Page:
Using matroids to prove min-max theorems

There is a wonderful matroidal proof of the Tutte-Berge formula for the maximum size of a matching [1]. Today we discuss another min-max theorem [2] which has a similar matroidal proof. Tantalizingly, the two theorems do not (yet?!) have a common generalization. This theorem was just posted to arXiv by yours truly – it arose from joint work with Jim Geelen and Paul Wollan on vertex-minors, which I’ll have to discuss later!

Matchings and the proof strategy

First we outline the proof in the case of matchings. It’s more convenient to work in the “dual setting”. So, given a graph $G$, we write $\textrm{defect}(G)$ for the minimum number of vertices left uncovered by a matching. So, where $\nu(G)$ denotes the size of a maximum matching of $G$, we have $\textrm{defect}(G) = |V(G)|-2\nu(G)$.

We write $\textrm{odd}(G)$ for the number of components of a graph $G$ with an odd number of vertices. Note that for any $X \subseteq V(G)$, we have $\textrm{defect}(G)  \ge \textrm{odd}(G-X)-|X|$, since all but $|X|$ of the odd components must contribute towards the defect. The min-max theorem says that in fact equality can be achieved.

Theorem (Tutte-Berge Formula): For any graph $G$,
$$\textrm{defect}(G) = \max_{X \subseteq V(G)} \left(\textrm{odd}(G-X)-|X|\right).$$

Here is a rough roadmap on using matroids to prove min-max theorems like this one. This strategy is due to Chudnovsky, Geelen, Gerards, Goddyn, Lohman, and Seymour [1], who use it to prove a theorem which does generalize the Tutte-Berge Formula.

  1. Find a matroid whose rank equals the defect. In this case, sets which are of the form $V(G)\setminus V(M)$ for some maximum matching $M$ form the bases of a matroid. This is the dual of the well-known matching matroid.
  2. Reduce to the case that the matroid is loopless. In this case, no vertex-minimum counterexample can contain a loop vertex $v$. Otherwise, we would have $\textrm{defect}(G)<\textrm{defect}(G-v)$, and so we could add $v$ to the set $X$ obtained for $G-v$ to get a “good set” for $G$ and thus a contradiction.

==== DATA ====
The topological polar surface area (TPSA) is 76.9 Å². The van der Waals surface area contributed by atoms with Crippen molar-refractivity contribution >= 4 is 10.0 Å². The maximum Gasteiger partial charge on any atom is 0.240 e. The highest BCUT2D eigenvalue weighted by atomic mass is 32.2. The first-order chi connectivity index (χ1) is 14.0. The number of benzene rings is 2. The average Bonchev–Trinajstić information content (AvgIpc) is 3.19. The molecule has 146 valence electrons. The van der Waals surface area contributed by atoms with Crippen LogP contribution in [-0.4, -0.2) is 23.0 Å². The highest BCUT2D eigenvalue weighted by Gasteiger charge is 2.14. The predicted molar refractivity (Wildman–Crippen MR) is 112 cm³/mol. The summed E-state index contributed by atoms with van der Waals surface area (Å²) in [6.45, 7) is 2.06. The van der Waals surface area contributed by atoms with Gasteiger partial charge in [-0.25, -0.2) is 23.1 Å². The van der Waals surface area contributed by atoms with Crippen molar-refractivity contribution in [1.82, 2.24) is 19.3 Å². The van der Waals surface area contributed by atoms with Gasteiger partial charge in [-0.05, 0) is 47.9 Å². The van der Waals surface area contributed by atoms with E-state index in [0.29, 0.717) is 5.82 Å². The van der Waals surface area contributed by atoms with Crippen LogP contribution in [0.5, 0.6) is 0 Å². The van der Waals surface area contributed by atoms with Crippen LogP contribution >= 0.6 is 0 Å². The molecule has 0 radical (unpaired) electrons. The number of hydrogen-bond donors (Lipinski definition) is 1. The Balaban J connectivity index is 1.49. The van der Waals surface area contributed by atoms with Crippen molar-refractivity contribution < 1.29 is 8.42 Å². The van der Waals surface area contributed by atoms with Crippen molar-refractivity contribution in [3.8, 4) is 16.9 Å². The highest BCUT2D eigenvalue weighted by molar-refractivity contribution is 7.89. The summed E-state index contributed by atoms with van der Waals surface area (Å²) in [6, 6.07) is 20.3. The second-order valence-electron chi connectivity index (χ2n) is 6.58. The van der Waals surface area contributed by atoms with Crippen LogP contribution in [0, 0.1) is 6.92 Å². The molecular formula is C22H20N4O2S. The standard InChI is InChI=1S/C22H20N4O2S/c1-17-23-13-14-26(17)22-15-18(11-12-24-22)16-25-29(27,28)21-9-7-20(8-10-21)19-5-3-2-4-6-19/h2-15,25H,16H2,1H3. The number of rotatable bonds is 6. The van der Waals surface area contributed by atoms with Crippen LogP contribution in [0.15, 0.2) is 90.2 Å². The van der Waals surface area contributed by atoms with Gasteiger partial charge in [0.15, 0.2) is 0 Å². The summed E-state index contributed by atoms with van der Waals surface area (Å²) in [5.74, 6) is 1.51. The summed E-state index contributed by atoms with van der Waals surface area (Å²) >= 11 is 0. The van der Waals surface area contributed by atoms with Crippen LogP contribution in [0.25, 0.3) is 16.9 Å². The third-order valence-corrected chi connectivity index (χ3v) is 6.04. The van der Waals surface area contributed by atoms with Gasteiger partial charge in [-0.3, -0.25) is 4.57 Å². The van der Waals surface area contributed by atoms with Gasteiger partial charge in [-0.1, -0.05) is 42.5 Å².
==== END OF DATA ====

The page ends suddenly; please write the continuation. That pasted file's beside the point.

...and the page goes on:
3. Use transitivity of parallel pairs to complete the proof. In this case, each component of $G$ has rank $1$ by transitivity of parallel pairs and the fact that for each edge $uv \in E(G)$, the vertices $u$ and $v$ are parallel (that is, there is no maximum matching which leaves both $u$ and $v$ uncovered). So we can take $X = \emptyset$ since each component is odd and contributes $1$ towards the defect.

The new min-max theorem

The new min-max theorem is for “rooted Eulerian signed graphs”, which is a bit of a mouthful. The point is that we have a (multi-)graph $G$ which is Eulerian (connected and with every vertex of even degree), a specified vertex $b \in V(G)$ called the root, and a specified set of edges $S \subseteq E(G)$ called the signature. It is helpful to think of the edges in $S$ as being “odd” and the other edges as being “even”.

Since $G$ is Eulerian, it is possible to partition its edge-set into exactly $\textrm{degree}(b)/2$ many parts, each of which is the edge-set of a trail that begins and ends at $b$. We call such a trail a $b$-trail, and we say that it is odd if it contains an odd number of edges from $S$. We are interested in the following maximization problem.

Problem: What is the maximum number of odd trails in a collection of $\textrm{degree}(b)/2$ many $b$-trails which partitions $E(G)$?

We call this the flooding number and denote it by $\widetilde{\nu}$. The min-max theorem for $\widetilde{\nu}$ is somewhat technical to state, so we refer the reader to [2]. However, here is an example of our version of an “odd component”. The thick red edges denote the edges in $S$. Look at the parity of $|S|$ and notice that $\widetilde{\nu}$ is $3$ rather than $\textrm{degree}(b)/2$, which is $4$.

The general outline of the proof is exactly the same as before. We define a matroid of rank $\textrm{degree}(b)/2-\widetilde{\nu}$; this quantity is our analog of the “defect”. We then reduce to the case that this matroid is loopless and use transitivity of parallel pairs to get “odd components”. These two proofs are too similar for coincidence! So, the question is:

Question: Is there a construction which reduces the matching number $\nu$ to the flooding number $\widetilde{\nu}$, or vice-versa?


[1] Section 3 of “Packing Non-Zero A-Paths In Group-Labelled Graphs” by Chudnovsky, Geelen, Gerards, Goddyn, Lohman, and Seymour, Combinatorica, 2006.
[2] “Decomposing a signed graph into rooted circuits” by McCarty, arXiv:2308.01456, 2023.

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